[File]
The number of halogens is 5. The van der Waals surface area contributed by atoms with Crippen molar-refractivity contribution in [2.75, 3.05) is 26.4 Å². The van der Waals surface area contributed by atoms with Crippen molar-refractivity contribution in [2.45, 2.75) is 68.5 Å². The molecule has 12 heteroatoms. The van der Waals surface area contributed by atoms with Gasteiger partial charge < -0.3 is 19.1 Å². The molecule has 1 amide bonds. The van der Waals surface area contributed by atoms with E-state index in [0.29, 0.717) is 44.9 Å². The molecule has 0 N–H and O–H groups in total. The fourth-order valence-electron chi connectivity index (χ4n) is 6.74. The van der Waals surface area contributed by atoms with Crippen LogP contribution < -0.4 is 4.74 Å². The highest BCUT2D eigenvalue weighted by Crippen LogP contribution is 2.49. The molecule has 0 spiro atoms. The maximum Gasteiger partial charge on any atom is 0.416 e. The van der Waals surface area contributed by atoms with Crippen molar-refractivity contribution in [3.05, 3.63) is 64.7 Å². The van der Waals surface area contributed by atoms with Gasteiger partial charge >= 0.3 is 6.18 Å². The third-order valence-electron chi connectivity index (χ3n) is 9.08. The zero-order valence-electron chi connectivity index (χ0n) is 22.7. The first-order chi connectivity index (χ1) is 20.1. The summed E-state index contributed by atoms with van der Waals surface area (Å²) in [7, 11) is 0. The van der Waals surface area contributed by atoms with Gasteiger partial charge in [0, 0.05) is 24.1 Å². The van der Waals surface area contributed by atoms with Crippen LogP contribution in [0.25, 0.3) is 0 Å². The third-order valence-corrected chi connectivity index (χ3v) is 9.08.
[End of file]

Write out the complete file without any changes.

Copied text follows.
The number of halogens is 5. The van der Waals surface area contributed by atoms with Crippen molar-refractivity contribution in [2.75, 3.05) is 26.4 Å². The van der Waals surface area contributed by atoms with Crippen molar-refractivity contribution in [2.45, 2.75) is 68.5 Å². The molecule has 12 heteroatoms. The van der Waals surface area contributed by atoms with Gasteiger partial charge < -0.3 is 19.1 Å². The molecule has 1 amide bonds. The van der Waals surface area contributed by atoms with E-state index in [0.29, 0.717) is 44.9 Å². The molecule has 0 N–H and O–H groups in total. The fourth-order valence-electron chi connectivity index (χ4n) is 6.74. The van der Waals surface area contributed by atoms with Crippen LogP contribution < -0.4 is 4.74 Å². The highest BCUT2D eigenvalue weighted by Crippen LogP contribution is 2.49. The molecule has 0 spiro atoms. The maximum Gasteiger partial charge on any atom is 0.416 e. The van der Waals surface area contributed by atoms with Crippen molar-refractivity contribution in [3.05, 3.63) is 64.7 Å². The van der Waals surface area contributed by atoms with Gasteiger partial charge >= 0.3 is 6.18 Å². The third-order valence-electron chi connectivity index (χ3n) is 9.08. The zero-order valence-electron chi connectivity index (χ0n) is 22.7. The first-order chi connectivity index (χ1) is 20.1. The summed E-state index contributed by atoms with van der Waals surface area (Å²) in [7, 11) is 0. The van der Waals surface area contributed by atoms with Gasteiger partial charge in [0, 0.05) is 24.1 Å². The van der Waals surface area contributed by atoms with Crippen LogP contribution in [0.25, 0.3) is 0 Å². The third-order valence-corrected chi connectivity index (χ3v) is 9.08.